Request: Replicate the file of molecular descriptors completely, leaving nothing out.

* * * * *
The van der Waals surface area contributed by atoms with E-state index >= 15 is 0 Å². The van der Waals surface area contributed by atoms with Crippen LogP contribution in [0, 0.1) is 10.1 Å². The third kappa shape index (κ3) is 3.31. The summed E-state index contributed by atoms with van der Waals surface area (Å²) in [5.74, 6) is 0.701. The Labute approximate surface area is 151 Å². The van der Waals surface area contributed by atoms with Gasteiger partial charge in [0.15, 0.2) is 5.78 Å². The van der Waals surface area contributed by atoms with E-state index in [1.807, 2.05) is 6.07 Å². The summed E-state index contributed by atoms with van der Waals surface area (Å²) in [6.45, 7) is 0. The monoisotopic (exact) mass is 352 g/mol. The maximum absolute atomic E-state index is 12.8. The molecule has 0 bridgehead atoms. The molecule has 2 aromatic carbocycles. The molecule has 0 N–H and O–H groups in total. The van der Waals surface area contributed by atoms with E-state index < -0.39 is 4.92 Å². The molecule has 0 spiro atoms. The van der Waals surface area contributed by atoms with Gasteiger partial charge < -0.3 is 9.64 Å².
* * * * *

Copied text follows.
The van der Waals surface area contributed by atoms with E-state index >= 15 is 0 Å². The van der Waals surface area contributed by atoms with Crippen LogP contribution in [0, 0.1) is 10.1 Å². The third kappa shape index (κ3) is 3.31. The summed E-state index contributed by atoms with van der Waals surface area (Å²) in [5.74, 6) is 0.701. The Labute approximate surface area is 151 Å². The van der Waals surface area contributed by atoms with Gasteiger partial charge in [0.15, 0.2) is 5.78 Å². The van der Waals surface area contributed by atoms with E-state index in [1.807, 2.05) is 6.07 Å². The summed E-state index contributed by atoms with van der Waals surface area (Å²) in [6.45, 7) is 0. The monoisotopic (exact) mass is 352 g/mol. The maximum absolute atomic E-state index is 12.8. The molecule has 0 bridgehead atoms. The molecule has 2 aromatic carbocycles. The molecule has 0 N–H and O–H groups in total. The van der Waals surface area contributed by atoms with E-state index < -0.39 is 4.92 Å². The molecule has 0 spiro atoms. The van der Waals surface area contributed by atoms with Gasteiger partial charge < -0.3 is 9.64 Å².